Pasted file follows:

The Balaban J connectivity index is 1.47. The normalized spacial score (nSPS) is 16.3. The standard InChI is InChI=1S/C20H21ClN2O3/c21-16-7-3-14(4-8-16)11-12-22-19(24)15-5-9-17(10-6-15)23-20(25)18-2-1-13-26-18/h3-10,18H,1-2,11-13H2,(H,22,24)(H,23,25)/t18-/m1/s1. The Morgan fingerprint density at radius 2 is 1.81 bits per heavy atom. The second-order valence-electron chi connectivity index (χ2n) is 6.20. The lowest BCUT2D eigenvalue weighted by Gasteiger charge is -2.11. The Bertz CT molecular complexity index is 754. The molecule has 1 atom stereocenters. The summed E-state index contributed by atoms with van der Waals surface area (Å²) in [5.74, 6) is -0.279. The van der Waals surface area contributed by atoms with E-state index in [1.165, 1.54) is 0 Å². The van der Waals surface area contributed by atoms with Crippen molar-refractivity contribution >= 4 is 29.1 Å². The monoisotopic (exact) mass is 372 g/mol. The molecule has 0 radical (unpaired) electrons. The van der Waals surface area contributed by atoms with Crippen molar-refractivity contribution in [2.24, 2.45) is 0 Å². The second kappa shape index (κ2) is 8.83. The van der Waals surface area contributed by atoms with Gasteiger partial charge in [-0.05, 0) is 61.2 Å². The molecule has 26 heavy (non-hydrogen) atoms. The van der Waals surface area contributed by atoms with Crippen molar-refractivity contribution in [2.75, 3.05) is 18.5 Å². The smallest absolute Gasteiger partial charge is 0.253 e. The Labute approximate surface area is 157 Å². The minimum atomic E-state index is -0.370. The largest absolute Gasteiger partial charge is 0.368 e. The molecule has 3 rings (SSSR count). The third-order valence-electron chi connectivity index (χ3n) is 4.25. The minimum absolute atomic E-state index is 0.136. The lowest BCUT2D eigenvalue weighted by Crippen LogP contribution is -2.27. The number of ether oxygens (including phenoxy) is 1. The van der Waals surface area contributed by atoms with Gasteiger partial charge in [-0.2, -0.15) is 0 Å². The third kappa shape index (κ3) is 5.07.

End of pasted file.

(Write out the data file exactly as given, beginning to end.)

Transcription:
The Balaban J connectivity index is 1.47. The normalized spacial score (nSPS) is 16.3. The standard InChI is InChI=1S/C20H21ClN2O3/c21-16-7-3-14(4-8-16)11-12-22-19(24)15-5-9-17(10-6-15)23-20(25)18-2-1-13-26-18/h3-10,18H,1-2,11-13H2,(H,22,24)(H,23,25)/t18-/m1/s1. The Morgan fingerprint density at radius 2 is 1.81 bits per heavy atom. The second-order valence-electron chi connectivity index (χ2n) is 6.20. The lowest BCUT2D eigenvalue weighted by Gasteiger charge is -2.11. The Bertz CT molecular complexity index is 754. The molecule has 1 atom stereocenters. The summed E-state index contributed by atoms with van der Waals surface area (Å²) in [5.74, 6) is -0.279. The van der Waals surface area contributed by atoms with E-state index in [1.165, 1.54) is 0 Å². The van der Waals surface area contributed by atoms with Crippen molar-refractivity contribution >= 4 is 29.1 Å². The monoisotopic (exact) mass is 372 g/mol. The molecule has 0 radical (unpaired) electrons. The van der Waals surface area contributed by atoms with Crippen molar-refractivity contribution in [2.24, 2.45) is 0 Å². The second kappa shape index (κ2) is 8.83. The van der Waals surface area contributed by atoms with Gasteiger partial charge in [-0.05, 0) is 61.2 Å². The molecule has 26 heavy (non-hydrogen) atoms. The van der Waals surface area contributed by atoms with Crippen molar-refractivity contribution in [2.75, 3.05) is 18.5 Å². The smallest absolute Gasteiger partial charge is 0.253 e. The Labute approximate surface area is 157 Å². The minimum atomic E-state index is -0.370. The largest absolute Gasteiger partial charge is 0.368 e. The molecule has 3 rings (SSSR count). The third-order valence-electron chi connectivity index (χ3n) is 4.25. The minimum absolute atomic E-state index is 0.136. The lowest BCUT2D eigenvalue weighted by Crippen LogP contribution is -2.27. The number of ether oxygens (including phenoxy) is 1. The van der Waals surface area contributed by atoms with Gasteiger partial charge in [-0.2, -0.15) is 0 Å². The third kappa shape index (κ3) is 5.07.